In August, the National Assessment of Educational Progress (NAEP) released its 2022 report card on 9-year-old students that showed the largest drop in reading since 1990 and the first ever drop in math since NAEP testing began in the 1970s. While the 2022 report cards for 13-year-old students and 17-year-old students are forthcoming, they will likely show similar deficits in academic progress.
A New York Times article about the NAEP report titled “The Pandemic Erased Two Decades of Progress in Math and Reading,” reignited debates about pandemic learning loss—discussions which were further fueled by a report from ACT released last week. The ACT report revealed that the high school Class of 2022 had the lowest composite ACT scores in 30 years, with forty-two percent of test takers failing to meet any benchmarks for the subjects of English, math, science, and reading.
As an education company that has seen multiple massive overhauls in the education and test preparation industries since we started in 2001, Academic Approach takes a tempered, big-picture, research-driven approach when considering industry trends or viral articles. Are the NAEP and ACT reports reason to panic? No.
However, these reports do reinforce something we’ve seen in both our data on individual student progress and school-wide testing data: achievement is down. Students in the past two years are simply entering at lower scores and growing more slowly.
What does this suggest?
Interrupted learning means that—in many cases—less academic material has been covered and less personalization of instruction has taken place. Therefore, the need for supplementing education has intensified. Unlearned or partially learned skills in one year won’t disappear the following year. The list simply grows, and it needs to be addressed.
The NAEP report highlights this reality. Students across the board have lost ground. When looking at students in the 90th percentile, the data show a 2-point drop in Reading and a 3-point drop in Math; students in the 10th percentile register a 10-point drop in Reading and a 12-point drop in Math. The overall concern is that once a student falls behind at any level, it becomes harder and harder to catch up.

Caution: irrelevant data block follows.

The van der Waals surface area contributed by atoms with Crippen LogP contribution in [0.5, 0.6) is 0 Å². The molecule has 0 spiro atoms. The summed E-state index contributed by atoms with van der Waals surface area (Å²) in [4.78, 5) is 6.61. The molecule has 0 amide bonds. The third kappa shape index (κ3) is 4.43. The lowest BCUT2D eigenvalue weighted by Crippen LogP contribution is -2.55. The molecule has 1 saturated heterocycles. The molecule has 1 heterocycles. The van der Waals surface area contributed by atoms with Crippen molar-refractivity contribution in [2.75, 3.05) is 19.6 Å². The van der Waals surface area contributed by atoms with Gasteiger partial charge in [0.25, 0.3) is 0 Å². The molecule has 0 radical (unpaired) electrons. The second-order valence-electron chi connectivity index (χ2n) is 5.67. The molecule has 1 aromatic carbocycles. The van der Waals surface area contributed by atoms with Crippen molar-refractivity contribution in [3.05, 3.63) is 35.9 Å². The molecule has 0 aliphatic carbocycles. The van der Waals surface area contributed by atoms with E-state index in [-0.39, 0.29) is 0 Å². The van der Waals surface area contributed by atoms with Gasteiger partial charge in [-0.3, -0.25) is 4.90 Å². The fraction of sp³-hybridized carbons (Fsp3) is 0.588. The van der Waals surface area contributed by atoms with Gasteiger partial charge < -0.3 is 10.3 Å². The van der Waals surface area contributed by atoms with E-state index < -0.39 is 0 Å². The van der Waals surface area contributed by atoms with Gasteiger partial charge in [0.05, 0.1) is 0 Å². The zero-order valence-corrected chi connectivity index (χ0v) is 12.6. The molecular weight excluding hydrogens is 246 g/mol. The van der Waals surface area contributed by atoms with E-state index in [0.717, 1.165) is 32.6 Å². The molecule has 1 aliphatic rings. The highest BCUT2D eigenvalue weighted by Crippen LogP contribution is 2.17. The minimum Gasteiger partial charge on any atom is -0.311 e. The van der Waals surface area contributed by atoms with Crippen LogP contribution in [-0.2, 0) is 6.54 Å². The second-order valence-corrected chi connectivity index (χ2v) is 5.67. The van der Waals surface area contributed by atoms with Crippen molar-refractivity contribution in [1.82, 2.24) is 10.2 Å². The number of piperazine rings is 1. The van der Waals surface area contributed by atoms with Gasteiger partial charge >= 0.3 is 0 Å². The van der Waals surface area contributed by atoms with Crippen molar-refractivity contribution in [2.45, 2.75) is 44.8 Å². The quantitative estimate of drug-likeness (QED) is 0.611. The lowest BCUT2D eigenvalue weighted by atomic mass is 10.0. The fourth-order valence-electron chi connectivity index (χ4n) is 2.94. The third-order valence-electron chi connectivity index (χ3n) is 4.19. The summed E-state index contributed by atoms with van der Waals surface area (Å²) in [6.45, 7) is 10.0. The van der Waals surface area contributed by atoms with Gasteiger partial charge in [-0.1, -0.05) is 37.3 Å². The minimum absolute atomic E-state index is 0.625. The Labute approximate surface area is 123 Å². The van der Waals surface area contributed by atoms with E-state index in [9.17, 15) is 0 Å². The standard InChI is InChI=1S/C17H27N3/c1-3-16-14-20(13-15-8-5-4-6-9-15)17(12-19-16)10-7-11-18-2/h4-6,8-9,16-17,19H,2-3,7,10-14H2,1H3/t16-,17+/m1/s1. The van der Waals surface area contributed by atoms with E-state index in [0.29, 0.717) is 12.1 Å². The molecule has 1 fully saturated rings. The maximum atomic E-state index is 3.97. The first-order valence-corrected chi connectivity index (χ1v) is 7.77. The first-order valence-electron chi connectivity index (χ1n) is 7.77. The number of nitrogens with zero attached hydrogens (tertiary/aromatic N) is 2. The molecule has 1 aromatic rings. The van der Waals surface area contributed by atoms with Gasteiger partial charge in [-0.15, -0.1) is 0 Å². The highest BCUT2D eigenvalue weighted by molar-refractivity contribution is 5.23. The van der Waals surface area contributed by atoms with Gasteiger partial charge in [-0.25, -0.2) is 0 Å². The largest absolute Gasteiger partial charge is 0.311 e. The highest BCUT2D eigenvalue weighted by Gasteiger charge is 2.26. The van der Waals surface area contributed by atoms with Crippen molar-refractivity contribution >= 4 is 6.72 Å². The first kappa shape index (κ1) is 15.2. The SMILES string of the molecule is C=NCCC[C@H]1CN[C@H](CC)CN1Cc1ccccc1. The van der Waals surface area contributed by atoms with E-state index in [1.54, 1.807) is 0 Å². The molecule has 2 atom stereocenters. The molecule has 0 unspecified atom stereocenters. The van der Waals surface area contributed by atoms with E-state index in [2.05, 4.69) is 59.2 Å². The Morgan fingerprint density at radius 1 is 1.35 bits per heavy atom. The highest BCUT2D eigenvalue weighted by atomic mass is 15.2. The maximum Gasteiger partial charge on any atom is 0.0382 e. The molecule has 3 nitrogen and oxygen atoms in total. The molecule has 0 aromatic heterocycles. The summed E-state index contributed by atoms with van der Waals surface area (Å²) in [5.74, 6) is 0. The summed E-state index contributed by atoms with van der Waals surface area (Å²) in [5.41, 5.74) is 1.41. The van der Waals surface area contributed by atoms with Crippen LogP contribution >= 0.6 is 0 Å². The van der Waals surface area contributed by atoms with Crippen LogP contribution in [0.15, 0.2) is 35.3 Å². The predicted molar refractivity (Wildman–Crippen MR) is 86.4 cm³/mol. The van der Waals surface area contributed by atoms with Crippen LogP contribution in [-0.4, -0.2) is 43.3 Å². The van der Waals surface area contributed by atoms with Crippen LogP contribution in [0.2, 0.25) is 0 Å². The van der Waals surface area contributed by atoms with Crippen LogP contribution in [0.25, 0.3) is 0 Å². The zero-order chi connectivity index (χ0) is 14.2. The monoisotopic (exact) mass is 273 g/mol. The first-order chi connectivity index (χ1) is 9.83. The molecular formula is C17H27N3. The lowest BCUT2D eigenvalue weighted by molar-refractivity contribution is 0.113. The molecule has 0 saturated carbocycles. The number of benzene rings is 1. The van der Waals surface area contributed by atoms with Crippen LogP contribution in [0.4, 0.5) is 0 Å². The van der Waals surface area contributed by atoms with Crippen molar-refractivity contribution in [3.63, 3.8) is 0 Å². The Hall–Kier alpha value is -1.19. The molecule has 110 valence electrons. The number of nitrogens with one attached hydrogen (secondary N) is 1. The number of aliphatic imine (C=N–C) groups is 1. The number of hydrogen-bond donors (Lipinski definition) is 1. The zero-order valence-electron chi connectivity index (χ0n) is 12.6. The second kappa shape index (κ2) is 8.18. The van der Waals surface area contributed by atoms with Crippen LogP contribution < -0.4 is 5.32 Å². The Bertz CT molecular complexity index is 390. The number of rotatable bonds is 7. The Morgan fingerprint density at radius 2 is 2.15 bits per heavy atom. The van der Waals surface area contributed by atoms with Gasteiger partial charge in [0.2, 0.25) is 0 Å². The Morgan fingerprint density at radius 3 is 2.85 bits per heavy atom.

FUTURE ACADEMIC POTENTIAL
What does this mean for your student? It’s always been important— but perhaps more so than ever—to properly assess how well students have mastered essential college readiness skills. Parents can help by talking with teachers, gathering feedback from quizzes and tests, and observing students’ academic behaviors and mindsets.
Try to get granular in your understanding of the specific skills your student needs to master.
If you’re not sure where to start, contact us. We’ll help you assess your student by taking the following steps:
- Administer a practice test (high school entrance exam, ACT, PSAT, or SAT) that covers essential reading, grammar, and math skills
- Provide you with a complimentary consultation to analyze your student’s results
- Perform a quantitative analysis (score-driven, skills-driven) as well as a qualitative analysis (identifying your student’s learning style and personalized needs)
- Help you determine the type and timing of any supplement needed to address your student’s learning needs and help your student maximize their learning potential
Understanding your student’s current academic performance is the crucial first step in helping your student make up for any learning loss and reach their full academic potential. We expect more data on learning loss to continue to illuminate the challenges students are facing and may continue to face in the coming years. Academic Approach is ready to meet these challenges and is here to help.
For more information, visit academicapproach.com/sheridanroad or call 847-750-4919.